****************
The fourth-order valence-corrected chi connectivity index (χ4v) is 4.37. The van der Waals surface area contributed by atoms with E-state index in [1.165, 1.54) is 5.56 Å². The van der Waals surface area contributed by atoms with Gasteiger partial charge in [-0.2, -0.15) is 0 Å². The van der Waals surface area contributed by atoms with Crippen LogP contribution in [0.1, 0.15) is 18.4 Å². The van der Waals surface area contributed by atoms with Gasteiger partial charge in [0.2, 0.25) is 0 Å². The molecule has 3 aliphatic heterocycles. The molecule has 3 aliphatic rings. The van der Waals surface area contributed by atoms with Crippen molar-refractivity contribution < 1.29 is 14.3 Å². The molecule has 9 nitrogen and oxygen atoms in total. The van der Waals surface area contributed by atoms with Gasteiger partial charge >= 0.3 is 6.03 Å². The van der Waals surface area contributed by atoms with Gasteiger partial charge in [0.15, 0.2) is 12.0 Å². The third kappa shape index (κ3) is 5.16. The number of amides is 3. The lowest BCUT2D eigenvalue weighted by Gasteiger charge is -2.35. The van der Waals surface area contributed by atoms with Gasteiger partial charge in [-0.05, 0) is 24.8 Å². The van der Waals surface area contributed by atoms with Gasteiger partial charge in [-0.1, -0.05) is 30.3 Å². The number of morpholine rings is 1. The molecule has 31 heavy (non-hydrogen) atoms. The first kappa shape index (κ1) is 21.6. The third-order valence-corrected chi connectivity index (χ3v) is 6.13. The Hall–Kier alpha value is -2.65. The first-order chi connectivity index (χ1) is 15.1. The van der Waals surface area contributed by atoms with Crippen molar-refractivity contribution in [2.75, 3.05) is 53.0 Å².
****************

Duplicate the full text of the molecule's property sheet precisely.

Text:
The fourth-order valence-corrected chi connectivity index (χ4v) is 4.37. The van der Waals surface area contributed by atoms with E-state index in [1.165, 1.54) is 5.56 Å². The van der Waals surface area contributed by atoms with Gasteiger partial charge in [-0.2, -0.15) is 0 Å². The van der Waals surface area contributed by atoms with Crippen LogP contribution in [0.1, 0.15) is 18.4 Å². The van der Waals surface area contributed by atoms with Gasteiger partial charge in [0.2, 0.25) is 0 Å². The molecule has 3 aliphatic heterocycles. The molecule has 3 aliphatic rings. The van der Waals surface area contributed by atoms with Crippen molar-refractivity contribution < 1.29 is 14.3 Å². The molecule has 9 nitrogen and oxygen atoms in total. The van der Waals surface area contributed by atoms with Gasteiger partial charge >= 0.3 is 6.03 Å². The van der Waals surface area contributed by atoms with Gasteiger partial charge in [0.15, 0.2) is 12.0 Å². The third kappa shape index (κ3) is 5.16. The number of amides is 3. The lowest BCUT2D eigenvalue weighted by Gasteiger charge is -2.35. The van der Waals surface area contributed by atoms with Gasteiger partial charge in [-0.05, 0) is 24.8 Å². The van der Waals surface area contributed by atoms with Gasteiger partial charge in [-0.1, -0.05) is 30.3 Å². The number of morpholine rings is 1. The molecule has 31 heavy (non-hydrogen) atoms. The first kappa shape index (κ1) is 21.6. The third-order valence-corrected chi connectivity index (χ3v) is 6.13. The Hall–Kier alpha value is -2.65. The first-order chi connectivity index (χ1) is 15.1. The van der Waals surface area contributed by atoms with Crippen molar-refractivity contribution in [2.75, 3.05) is 53.0 Å².